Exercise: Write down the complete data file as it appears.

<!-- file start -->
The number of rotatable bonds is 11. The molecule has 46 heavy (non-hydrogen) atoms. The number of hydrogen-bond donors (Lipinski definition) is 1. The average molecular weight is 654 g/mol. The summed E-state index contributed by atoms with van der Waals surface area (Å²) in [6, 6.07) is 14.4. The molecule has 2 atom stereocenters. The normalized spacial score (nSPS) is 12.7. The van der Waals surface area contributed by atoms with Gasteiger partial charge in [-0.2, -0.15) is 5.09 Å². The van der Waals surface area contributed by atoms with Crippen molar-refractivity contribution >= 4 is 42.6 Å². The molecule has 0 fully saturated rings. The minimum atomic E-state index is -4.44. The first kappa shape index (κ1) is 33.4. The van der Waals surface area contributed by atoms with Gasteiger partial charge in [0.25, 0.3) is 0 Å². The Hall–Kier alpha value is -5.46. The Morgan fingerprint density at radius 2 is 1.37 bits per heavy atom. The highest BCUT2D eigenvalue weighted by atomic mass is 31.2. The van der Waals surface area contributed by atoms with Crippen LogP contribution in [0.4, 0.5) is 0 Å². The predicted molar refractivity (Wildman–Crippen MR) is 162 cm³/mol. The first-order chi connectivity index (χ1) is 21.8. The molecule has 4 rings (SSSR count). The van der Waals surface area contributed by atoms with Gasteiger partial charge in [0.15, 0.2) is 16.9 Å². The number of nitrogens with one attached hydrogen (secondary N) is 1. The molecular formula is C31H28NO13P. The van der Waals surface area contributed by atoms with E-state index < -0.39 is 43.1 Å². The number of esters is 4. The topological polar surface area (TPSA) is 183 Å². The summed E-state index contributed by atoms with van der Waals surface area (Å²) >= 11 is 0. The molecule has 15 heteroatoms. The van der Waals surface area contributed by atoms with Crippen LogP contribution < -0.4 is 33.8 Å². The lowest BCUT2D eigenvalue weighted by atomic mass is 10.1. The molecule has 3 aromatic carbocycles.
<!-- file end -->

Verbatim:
The number of rotatable bonds is 11. The molecule has 46 heavy (non-hydrogen) atoms. The number of hydrogen-bond donors (Lipinski definition) is 1. The average molecular weight is 654 g/mol. The summed E-state index contributed by atoms with van der Waals surface area (Å²) in [6, 6.07) is 14.4. The molecule has 2 atom stereocenters. The normalized spacial score (nSPS) is 12.7. The van der Waals surface area contributed by atoms with Gasteiger partial charge in [-0.2, -0.15) is 5.09 Å². The van der Waals surface area contributed by atoms with Crippen molar-refractivity contribution >= 4 is 42.6 Å². The molecule has 0 fully saturated rings. The minimum atomic E-state index is -4.44. The first kappa shape index (κ1) is 33.4. The van der Waals surface area contributed by atoms with Gasteiger partial charge in [0.25, 0.3) is 0 Å². The Hall–Kier alpha value is -5.46. The Morgan fingerprint density at radius 2 is 1.37 bits per heavy atom. The highest BCUT2D eigenvalue weighted by atomic mass is 31.2. The van der Waals surface area contributed by atoms with Crippen LogP contribution in [0.4, 0.5) is 0 Å². The predicted molar refractivity (Wildman–Crippen MR) is 162 cm³/mol. The first-order chi connectivity index (χ1) is 21.8. The molecule has 4 rings (SSSR count). The van der Waals surface area contributed by atoms with Gasteiger partial charge in [0.15, 0.2) is 16.9 Å². The number of nitrogens with one attached hydrogen (secondary N) is 1. The molecular formula is C31H28NO13P. The van der Waals surface area contributed by atoms with E-state index < -0.39 is 43.1 Å². The number of esters is 4. The topological polar surface area (TPSA) is 183 Å². The summed E-state index contributed by atoms with van der Waals surface area (Å²) >= 11 is 0. The molecule has 15 heteroatoms. The van der Waals surface area contributed by atoms with Crippen LogP contribution < -0.4 is 33.8 Å². The lowest BCUT2D eigenvalue weighted by atomic mass is 10.1. The molecule has 3 aromatic carbocycles.